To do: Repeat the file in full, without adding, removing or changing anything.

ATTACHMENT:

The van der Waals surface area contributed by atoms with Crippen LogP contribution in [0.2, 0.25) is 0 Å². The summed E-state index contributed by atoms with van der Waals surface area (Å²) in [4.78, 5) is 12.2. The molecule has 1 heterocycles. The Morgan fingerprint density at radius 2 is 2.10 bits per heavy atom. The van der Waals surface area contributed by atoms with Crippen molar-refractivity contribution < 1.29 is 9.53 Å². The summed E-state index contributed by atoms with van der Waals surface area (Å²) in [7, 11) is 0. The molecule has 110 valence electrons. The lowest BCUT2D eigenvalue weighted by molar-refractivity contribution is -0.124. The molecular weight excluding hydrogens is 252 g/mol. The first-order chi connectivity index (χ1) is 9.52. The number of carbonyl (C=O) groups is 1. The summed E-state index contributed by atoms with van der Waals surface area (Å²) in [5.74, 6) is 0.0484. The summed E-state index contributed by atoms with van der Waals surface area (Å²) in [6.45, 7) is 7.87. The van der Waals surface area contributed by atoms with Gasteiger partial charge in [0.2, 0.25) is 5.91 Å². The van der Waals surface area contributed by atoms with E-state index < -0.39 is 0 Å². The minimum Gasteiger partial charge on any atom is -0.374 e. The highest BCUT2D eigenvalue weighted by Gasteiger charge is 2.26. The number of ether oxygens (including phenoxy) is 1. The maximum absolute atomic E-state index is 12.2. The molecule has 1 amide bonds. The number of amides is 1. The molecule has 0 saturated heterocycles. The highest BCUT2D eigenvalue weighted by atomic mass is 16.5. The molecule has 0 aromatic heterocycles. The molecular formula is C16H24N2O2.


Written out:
The van der Waals surface area contributed by atoms with Crippen LogP contribution in [0.2, 0.25) is 0 Å². The summed E-state index contributed by atoms with van der Waals surface area (Å²) in [4.78, 5) is 12.2. The molecule has 1 heterocycles. The Morgan fingerprint density at radius 2 is 2.10 bits per heavy atom. The van der Waals surface area contributed by atoms with Crippen molar-refractivity contribution < 1.29 is 9.53 Å². The summed E-state index contributed by atoms with van der Waals surface area (Å²) in [7, 11) is 0. The molecule has 110 valence electrons. The lowest BCUT2D eigenvalue weighted by molar-refractivity contribution is -0.124. The molecular weight excluding hydrogens is 252 g/mol. The first-order chi connectivity index (χ1) is 9.52. The number of carbonyl (C=O) groups is 1. The summed E-state index contributed by atoms with van der Waals surface area (Å²) in [5.74, 6) is 0.0484. The summed E-state index contributed by atoms with van der Waals surface area (Å²) in [6.45, 7) is 7.87. The van der Waals surface area contributed by atoms with Gasteiger partial charge in [0.2, 0.25) is 5.91 Å². The van der Waals surface area contributed by atoms with E-state index < -0.39 is 0 Å². The minimum Gasteiger partial charge on any atom is -0.374 e. The highest BCUT2D eigenvalue weighted by Gasteiger charge is 2.26. The number of ether oxygens (including phenoxy) is 1. The maximum absolute atomic E-state index is 12.2. The molecule has 1 amide bonds. The number of amides is 1. The molecule has 0 saturated heterocycles. The highest BCUT2D eigenvalue weighted by atomic mass is 16.5. The molecule has 0 aromatic heterocycles. The molecular formula is C16H24N2O2.